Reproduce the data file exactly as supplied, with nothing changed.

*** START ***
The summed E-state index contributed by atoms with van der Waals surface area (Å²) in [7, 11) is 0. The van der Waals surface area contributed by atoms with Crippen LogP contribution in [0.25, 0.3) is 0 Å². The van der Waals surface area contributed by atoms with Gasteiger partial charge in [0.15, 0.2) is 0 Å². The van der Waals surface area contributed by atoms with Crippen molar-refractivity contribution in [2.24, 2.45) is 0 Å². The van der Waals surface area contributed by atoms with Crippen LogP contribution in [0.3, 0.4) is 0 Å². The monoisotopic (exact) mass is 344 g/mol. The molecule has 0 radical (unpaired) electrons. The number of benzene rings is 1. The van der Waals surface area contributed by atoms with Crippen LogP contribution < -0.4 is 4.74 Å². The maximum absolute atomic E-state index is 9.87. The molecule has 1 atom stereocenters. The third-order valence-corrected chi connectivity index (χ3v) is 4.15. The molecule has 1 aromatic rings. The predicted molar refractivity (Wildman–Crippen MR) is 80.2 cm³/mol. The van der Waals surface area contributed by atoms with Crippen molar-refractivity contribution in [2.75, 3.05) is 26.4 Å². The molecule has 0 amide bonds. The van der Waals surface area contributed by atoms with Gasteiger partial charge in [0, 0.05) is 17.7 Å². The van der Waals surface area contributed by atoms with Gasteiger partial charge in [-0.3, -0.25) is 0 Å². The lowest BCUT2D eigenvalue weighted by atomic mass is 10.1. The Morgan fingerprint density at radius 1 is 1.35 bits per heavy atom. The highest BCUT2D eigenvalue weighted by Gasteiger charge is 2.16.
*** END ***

The summed E-state index contributed by atoms with van der Waals surface area (Å²) in [7, 11) is 0. The van der Waals surface area contributed by atoms with Crippen LogP contribution in [0.25, 0.3) is 0 Å². The van der Waals surface area contributed by atoms with Gasteiger partial charge in [0.15, 0.2) is 0 Å². The van der Waals surface area contributed by atoms with Crippen molar-refractivity contribution in [2.24, 2.45) is 0 Å². The van der Waals surface area contributed by atoms with Crippen LogP contribution in [0.3, 0.4) is 0 Å². The monoisotopic (exact) mass is 344 g/mol. The molecule has 0 radical (unpaired) electrons. The number of benzene rings is 1. The van der Waals surface area contributed by atoms with Crippen LogP contribution < -0.4 is 4.74 Å². The maximum absolute atomic E-state index is 9.87. The molecule has 1 atom stereocenters. The third-order valence-corrected chi connectivity index (χ3v) is 4.15. The molecule has 1 aromatic rings. The predicted molar refractivity (Wildman–Crippen MR) is 80.2 cm³/mol. The van der Waals surface area contributed by atoms with Crippen molar-refractivity contribution in [2.75, 3.05) is 26.4 Å². The molecule has 0 amide bonds. The van der Waals surface area contributed by atoms with Gasteiger partial charge in [0, 0.05) is 17.7 Å². The van der Waals surface area contributed by atoms with Gasteiger partial charge in [-0.3, -0.25) is 0 Å². The lowest BCUT2D eigenvalue weighted by atomic mass is 10.1. The Morgan fingerprint density at radius 1 is 1.35 bits per heavy atom. The highest BCUT2D eigenvalue weighted by Gasteiger charge is 2.16.